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7 minutes ago, Ashley MLP Fangirl said:

sudo usermod -aG libvirt username && sudo usermod -aG kvm username

Do want to point out you can change this to 

sudo usermod -aG libvirt ${USER} && sudo usermod -aG kvm ${USER}

to make the guide a little more copy-paste

 

Overall a pretty nice guide, I'll probably need to set that up eventually

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1 minute ago, Ashley MLP Fangirl said:

you also won't have a gui for QEMU

Techncailly there;s UTM which is a GUI for QEMU. BUt yea, Linus seems easier

Oh look, I finally found out how to add a signature

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1 minute ago, RONOTHAN## said:

Do want to point out you can change this to 

sudo usermod -aG libvirt ${USER} && sudo usermod -aG kvm ${USER}

to make the guide a little more copy-paste

 

Overall a pretty nice guide, I'll probably need to set that up eventually

did that, this is what happens when i write something in 10 minutes because i'm bored lol

Resident Apple Sheep - She/Her

MacBook Pro 13" Early 2015 | i5 5257U | Intel Iris 6100 | 8gb Ram | 120gb SSD | macOS

Mac Pro Early 2008 | Dual Xeon E5462 | 8800GT | 22GB Ram | 250GB SSD | 1TB HDD | macOS

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Just now, J-from-Nucleon said:

Techncailly there;s UTM which is a GUI for QEMU. BUt yea, Linus seems easier

will that allow you to edit the VM so that it adds the emulated TPM and stuff? or would you have to go in manually and edit the files? 

Resident Apple Sheep - She/Her

MacBook Pro 13" Early 2015 | i5 5257U | Intel Iris 6100 | 8gb Ram | 120gb SSD | macOS

Mac Pro Early 2008 | Dual Xeon E5462 | 8800GT | 22GB Ram | 250GB SSD | 1TB HDD | macOS

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28 minutes ago, Ashley MLP Fangirl said:

will that allow you to edit the VM so that it adds the emulated TPM and stuff? or would you have to go in manually and edit the files?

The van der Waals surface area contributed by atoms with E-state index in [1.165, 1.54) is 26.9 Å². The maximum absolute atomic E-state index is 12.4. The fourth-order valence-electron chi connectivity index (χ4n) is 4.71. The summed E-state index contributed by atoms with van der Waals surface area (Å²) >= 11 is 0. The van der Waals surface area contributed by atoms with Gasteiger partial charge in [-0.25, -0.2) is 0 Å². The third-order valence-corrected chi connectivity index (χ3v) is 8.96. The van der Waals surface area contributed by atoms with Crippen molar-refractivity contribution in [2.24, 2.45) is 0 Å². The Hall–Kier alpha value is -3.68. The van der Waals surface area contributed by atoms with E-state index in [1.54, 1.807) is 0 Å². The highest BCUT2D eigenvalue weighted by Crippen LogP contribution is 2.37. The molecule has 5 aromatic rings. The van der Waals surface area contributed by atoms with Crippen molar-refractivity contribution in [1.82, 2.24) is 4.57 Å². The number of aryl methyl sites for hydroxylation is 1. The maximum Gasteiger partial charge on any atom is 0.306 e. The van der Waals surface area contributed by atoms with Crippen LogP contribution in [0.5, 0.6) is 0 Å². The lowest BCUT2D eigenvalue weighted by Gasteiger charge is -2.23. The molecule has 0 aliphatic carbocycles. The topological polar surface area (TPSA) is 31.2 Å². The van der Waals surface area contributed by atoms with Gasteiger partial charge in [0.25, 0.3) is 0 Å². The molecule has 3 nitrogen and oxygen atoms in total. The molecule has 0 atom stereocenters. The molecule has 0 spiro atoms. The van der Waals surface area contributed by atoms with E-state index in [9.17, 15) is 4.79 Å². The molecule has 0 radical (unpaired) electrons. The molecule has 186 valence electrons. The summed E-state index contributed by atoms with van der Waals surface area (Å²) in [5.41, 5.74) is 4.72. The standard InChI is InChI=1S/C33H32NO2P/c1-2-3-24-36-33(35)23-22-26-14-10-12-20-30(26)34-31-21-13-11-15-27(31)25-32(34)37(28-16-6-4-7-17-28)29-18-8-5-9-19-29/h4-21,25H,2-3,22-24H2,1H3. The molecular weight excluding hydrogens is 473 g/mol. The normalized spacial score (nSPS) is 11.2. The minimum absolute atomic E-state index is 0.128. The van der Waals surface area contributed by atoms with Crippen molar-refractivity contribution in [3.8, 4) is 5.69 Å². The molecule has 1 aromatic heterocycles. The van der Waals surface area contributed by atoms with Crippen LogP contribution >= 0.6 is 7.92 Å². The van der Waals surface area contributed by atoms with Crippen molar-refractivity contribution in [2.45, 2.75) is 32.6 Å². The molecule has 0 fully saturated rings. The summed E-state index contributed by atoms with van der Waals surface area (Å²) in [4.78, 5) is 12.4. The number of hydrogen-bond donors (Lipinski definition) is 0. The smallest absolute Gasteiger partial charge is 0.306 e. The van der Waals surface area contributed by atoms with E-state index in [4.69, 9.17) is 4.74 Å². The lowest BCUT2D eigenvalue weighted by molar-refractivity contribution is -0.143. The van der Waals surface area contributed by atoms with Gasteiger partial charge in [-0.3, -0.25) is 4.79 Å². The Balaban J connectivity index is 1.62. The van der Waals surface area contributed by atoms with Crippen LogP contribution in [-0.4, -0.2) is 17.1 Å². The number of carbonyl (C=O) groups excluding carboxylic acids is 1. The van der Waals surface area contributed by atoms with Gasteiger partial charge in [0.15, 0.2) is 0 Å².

I literally have no idea. I do know it'll allow for flags, but I haven't really done very much with it

Oh look, I finally found out how to add a signature

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32 minutes ago, Ashley MLP Fangirl said:

will that allow you to edit the VM so that it adds the emulated TPM and stuff? or would you have to go in manually and edit the files? 

UTM has support for adding your own QEMU flags. Whether the QEMU build they use supports vTPM and macOS builds for libtpms or swtpm (and whether it even works on macOS) are a different story.

 

It's a bit more experimental as you need to actually use swtpm or libtpms to create the vTPM socket and pass that through to QEMU with flags and figure out what model of TPM works as CRB and TIS aren't the same and guests might not support one or the other.

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44 minutes ago, J-from-Nucleon said:

Well, this is nice.
Wonder if I can get some of these packages through homebrew

It's highly unlikely this is easily feasible on macOS. The reason why this guide is very easy is because virt-manager is handling all the hard work here. It's using libtpms or swtpm to create the vTPM UNIX socket and automatically putting in the required QEMU arguments for it.

 

As also mentioned above, QEMU needs to be be compiled and built with vTPM support and it's not known if the Homebrew builds have that support in them. You also need libtpms or swtpm to work on macOS, and that's if macOS builds exist for them.